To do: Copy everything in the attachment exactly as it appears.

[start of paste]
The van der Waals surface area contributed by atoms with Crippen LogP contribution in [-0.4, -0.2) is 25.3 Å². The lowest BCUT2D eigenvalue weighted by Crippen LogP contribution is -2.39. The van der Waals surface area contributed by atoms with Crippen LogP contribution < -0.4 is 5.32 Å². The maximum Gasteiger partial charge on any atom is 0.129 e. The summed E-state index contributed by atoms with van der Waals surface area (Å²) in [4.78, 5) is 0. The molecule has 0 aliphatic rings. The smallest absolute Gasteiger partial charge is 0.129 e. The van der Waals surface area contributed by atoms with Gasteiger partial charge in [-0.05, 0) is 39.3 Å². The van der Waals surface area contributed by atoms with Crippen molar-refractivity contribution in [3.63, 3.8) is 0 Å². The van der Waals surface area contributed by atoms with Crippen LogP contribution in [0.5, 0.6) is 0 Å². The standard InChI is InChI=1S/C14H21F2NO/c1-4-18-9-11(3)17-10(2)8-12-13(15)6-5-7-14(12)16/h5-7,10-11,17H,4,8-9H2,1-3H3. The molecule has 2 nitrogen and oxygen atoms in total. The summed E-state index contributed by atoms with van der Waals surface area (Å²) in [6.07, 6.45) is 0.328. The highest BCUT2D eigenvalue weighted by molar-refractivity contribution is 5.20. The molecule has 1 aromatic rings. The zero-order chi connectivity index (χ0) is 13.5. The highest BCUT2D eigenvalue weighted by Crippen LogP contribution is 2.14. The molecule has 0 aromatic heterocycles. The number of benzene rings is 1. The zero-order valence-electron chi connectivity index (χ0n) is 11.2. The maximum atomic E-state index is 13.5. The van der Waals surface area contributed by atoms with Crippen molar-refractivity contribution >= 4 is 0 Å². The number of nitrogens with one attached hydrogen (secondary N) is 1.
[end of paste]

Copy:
The van der Waals surface area contributed by atoms with Crippen LogP contribution in [-0.4, -0.2) is 25.3 Å². The lowest BCUT2D eigenvalue weighted by Crippen LogP contribution is -2.39. The van der Waals surface area contributed by atoms with Crippen LogP contribution < -0.4 is 5.32 Å². The maximum Gasteiger partial charge on any atom is 0.129 e. The summed E-state index contributed by atoms with van der Waals surface area (Å²) in [4.78, 5) is 0. The molecule has 0 aliphatic rings. The smallest absolute Gasteiger partial charge is 0.129 e. The van der Waals surface area contributed by atoms with Gasteiger partial charge in [-0.05, 0) is 39.3 Å². The van der Waals surface area contributed by atoms with Crippen molar-refractivity contribution in [3.63, 3.8) is 0 Å². The van der Waals surface area contributed by atoms with Crippen LogP contribution in [0.5, 0.6) is 0 Å². The standard InChI is InChI=1S/C14H21F2NO/c1-4-18-9-11(3)17-10(2)8-12-13(15)6-5-7-14(12)16/h5-7,10-11,17H,4,8-9H2,1-3H3. The molecule has 2 nitrogen and oxygen atoms in total. The summed E-state index contributed by atoms with van der Waals surface area (Å²) in [6.07, 6.45) is 0.328. The highest BCUT2D eigenvalue weighted by molar-refractivity contribution is 5.20. The molecule has 1 aromatic rings. The zero-order chi connectivity index (χ0) is 13.5. The highest BCUT2D eigenvalue weighted by Crippen LogP contribution is 2.14. The molecule has 0 aromatic heterocycles. The number of benzene rings is 1. The zero-order valence-electron chi connectivity index (χ0n) is 11.2. The maximum atomic E-state index is 13.5. The van der Waals surface area contributed by atoms with Crippen molar-refractivity contribution >= 4 is 0 Å². The number of nitrogens with one attached hydrogen (secondary N) is 1.